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    Heart of Dixie
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    photography, blogging, scrapbooking, reading
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    Wife and homeschooling mom

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  1. I have always been a routine person, but I am seriously thinking about a schedule lately. Mystie's post and her CM quote has really been speaking to me and I am looking for that kind of peace. I figure it can't hurt to give it a try. Anyway, a blog reader asked if I would make her a schedule form, so I did and am offering it for download. I am seriously thinking of using it to make a schedule for myself.
  2. I know there was a coupon for 20% off CAP in the Flourish newsletter from Amongst Lovely Things this week. I am pretty sure she does a second email push to new subscribers within a few days so they can get all the goodies too. You can sign up using the bar at the top of her site http://amongstlovelythings.com/. She typically has a good one in each newsletter.
  3. I like to break my planning down into steps and do it in small chunks at a time. I typically do most of it in June, but am running behind with it this year. I try to do most of it at night while the kids are sleeping, but every once and a while I will ask DH for a marathon Saturday session. I have my own set of planning pages that I use (you can too if you would like). Most of our curriculum is "do the next thing," but I am creating a loop schedule this year for content area subjects. At first I was going to rip everything up and create binders for our loop subjects with the papers already in the order I wanted to do them, but instead I have decided to do a detailed loop lesson plan in a computer document and then use it during loop time each day to see where we are going next. I am going to store the printed materials in a folder for each subject or leave them in the original books. When my schedule calls for it, I will pull the needed paper from the folder or the book from each kid's shelf. For skill area subjects I keep papers and books in their own file folder and then each night load the clipboards for the next day. I like that better than tearing everything out and assigning it a week in the summer. Once those weeks get off I would be breaking out in hives. Keeping the pages together and deciding each night where we are progressing the following day in a particular subject is better on my nerves. It takes me less than 10 minutes to pull what I need. As for toddlers, I am so glad to be out of those years ;-) I found that paying extra attention to the littles first, saving the hard stuff for nap time, and planning to accomplish less during those times (not trying to stuff my three hours with three hours worth of work) really helped during those times. Good luck!
  4. I am also not a fan of block schedule for the younger years especially in math. We had multiple issues with Singapore with my daughter and so switched to something else, but even with my son who picked up math easily it was more teacher intensive than what we are currently using. I am trying to remember if there is an extra practice book for Singapore so they could practice the skills again on the alternate days without it being so mom-intensive?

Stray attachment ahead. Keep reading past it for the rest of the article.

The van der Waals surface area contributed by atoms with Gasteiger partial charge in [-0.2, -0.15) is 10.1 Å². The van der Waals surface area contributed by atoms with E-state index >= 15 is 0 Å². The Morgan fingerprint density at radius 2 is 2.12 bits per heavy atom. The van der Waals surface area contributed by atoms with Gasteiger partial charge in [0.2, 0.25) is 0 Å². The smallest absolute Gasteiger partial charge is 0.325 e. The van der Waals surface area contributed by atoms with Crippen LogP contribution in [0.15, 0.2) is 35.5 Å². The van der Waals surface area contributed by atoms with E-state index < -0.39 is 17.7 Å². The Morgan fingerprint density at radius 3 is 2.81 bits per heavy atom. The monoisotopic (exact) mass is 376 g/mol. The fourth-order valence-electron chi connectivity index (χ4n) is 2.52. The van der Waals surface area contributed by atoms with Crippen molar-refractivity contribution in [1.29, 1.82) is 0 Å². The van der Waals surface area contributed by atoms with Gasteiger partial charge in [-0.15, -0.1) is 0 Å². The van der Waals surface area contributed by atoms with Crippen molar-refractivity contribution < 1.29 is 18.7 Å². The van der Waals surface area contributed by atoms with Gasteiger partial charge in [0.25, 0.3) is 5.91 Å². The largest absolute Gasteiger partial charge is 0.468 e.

5. Thanks! We are still just in-love with our space even a year later. Sounds like you have the perfect table already! That is exactly what I would do. And then you get to shop for new dining room furniture. :D
  6. This! Both of my kids have been slower to read. My daughter has taken off just this past year at age 8. She is still not reading Shakespeare (except the Usborne version) but she has made significant progress. The 7yo is doing all of the hard work right now, and there are days it is no fun at all. I settled on AAR this past year (jumped around more with my daughter than my son) and I love it. It filled in some of the decoding gaps my daughter had. I noticed there were some words she didn't seem to have the skills to tackle and AAR gave her those skills. I think any good reading program can do that, but it is important to start with one and work through it. We hear about gaps from jumping around in math, but it can happen in reading instruction as well. AAR does a few things to liven up reading instruction, but I add a few more of my own. We play Kaboom with word cards. I have been known to place a chocolate chip at the end of a list of words to read. We do lots of choral reading together or buddy reading where we alternate long groups of lists. When it takes him a long time to decode and read through a sentence I always reread it after he is done, so he gets the meaning. It's hard, for both of you, but you will get there.
  7. We have the same issue so my plan was to start July 7 too, but my planning got derailed by another large project, and I have yet to begin. Fortunately most of our curriculum is open and go. I just need to make our loop schedule and a couple of book lists. So the start date is up in the air right now, but I am really missing that routine.
  8. I am really not sure about that circular table. I agree that the rectangle would be better. We love our big rectangular Ikea table. My biggest tip would be to go for neutral storage. Our space is out in the open, and I chose neutral wicker baskets as much as possible. When I had to do plastic it was black (magazine files) or clear (Sterilite containers). Everything is black, white, neutral, galvanized metal, clear glass jars, etc. The stuff is colorful enough, so I didn't feel the need to add extra color in the mix with the storage. You can see ours here. I am really hoping to get rid of those orange walls this summer!! Yours is a great space. Can't wait to see when it is done.